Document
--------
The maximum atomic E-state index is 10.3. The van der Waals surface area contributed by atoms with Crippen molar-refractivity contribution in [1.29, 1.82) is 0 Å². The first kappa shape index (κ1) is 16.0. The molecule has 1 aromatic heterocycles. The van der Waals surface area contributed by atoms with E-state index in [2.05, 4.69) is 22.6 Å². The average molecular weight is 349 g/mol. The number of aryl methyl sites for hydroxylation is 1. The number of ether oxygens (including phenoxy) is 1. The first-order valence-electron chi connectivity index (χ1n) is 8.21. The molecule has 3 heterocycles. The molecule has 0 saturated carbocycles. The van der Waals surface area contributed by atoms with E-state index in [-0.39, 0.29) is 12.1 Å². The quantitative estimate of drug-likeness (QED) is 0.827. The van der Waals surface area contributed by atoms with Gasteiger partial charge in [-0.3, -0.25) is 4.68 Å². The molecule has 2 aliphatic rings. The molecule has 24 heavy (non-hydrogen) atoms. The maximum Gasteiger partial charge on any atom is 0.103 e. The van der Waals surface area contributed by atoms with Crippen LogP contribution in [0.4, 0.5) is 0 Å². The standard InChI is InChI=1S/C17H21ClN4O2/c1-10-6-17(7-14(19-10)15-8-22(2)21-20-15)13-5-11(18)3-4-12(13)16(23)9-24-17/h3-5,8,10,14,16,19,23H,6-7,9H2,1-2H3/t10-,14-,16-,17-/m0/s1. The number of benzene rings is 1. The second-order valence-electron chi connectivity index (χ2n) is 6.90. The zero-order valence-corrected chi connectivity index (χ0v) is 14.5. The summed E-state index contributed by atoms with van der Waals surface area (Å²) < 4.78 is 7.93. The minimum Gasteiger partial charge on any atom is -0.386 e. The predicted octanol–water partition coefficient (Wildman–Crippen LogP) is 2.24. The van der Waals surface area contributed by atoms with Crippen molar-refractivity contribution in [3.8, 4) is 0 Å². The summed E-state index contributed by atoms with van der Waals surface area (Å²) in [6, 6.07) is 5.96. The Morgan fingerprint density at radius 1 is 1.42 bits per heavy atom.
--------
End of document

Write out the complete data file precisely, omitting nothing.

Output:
The maximum atomic E-state index is 10.3. The van der Waals surface area contributed by atoms with Crippen molar-refractivity contribution in [1.29, 1.82) is 0 Å². The first kappa shape index (κ1) is 16.0. The molecule has 1 aromatic heterocycles. The van der Waals surface area contributed by atoms with E-state index in [2.05, 4.69) is 22.6 Å². The average molecular weight is 349 g/mol. The number of aryl methyl sites for hydroxylation is 1. The number of ether oxygens (including phenoxy) is 1. The first-order valence-electron chi connectivity index (χ1n) is 8.21. The molecule has 3 heterocycles. The molecule has 0 saturated carbocycles. The van der Waals surface area contributed by atoms with E-state index in [-0.39, 0.29) is 12.1 Å². The quantitative estimate of drug-likeness (QED) is 0.827. The van der Waals surface area contributed by atoms with Gasteiger partial charge in [-0.3, -0.25) is 4.68 Å². The molecule has 2 aliphatic rings. The molecule has 24 heavy (non-hydrogen) atoms. The maximum Gasteiger partial charge on any atom is 0.103 e. The van der Waals surface area contributed by atoms with Crippen LogP contribution in [0.4, 0.5) is 0 Å². The standard InChI is InChI=1S/C17H21ClN4O2/c1-10-6-17(7-14(19-10)15-8-22(2)21-20-15)13-5-11(18)3-4-12(13)16(23)9-24-17/h3-5,8,10,14,16,19,23H,6-7,9H2,1-2H3/t10-,14-,16-,17-/m0/s1. The number of benzene rings is 1. The second-order valence-electron chi connectivity index (χ2n) is 6.90. The zero-order valence-corrected chi connectivity index (χ0v) is 14.5. The summed E-state index contributed by atoms with van der Waals surface area (Å²) < 4.78 is 7.93. The minimum Gasteiger partial charge on any atom is -0.386 e. The predicted octanol–water partition coefficient (Wildman–Crippen LogP) is 2.24. The van der Waals surface area contributed by atoms with Crippen molar-refractivity contribution in [3.8, 4) is 0 Å². The summed E-state index contributed by atoms with van der Waals surface area (Å²) in [6, 6.07) is 5.96. The Morgan fingerprint density at radius 1 is 1.42 bits per heavy atom.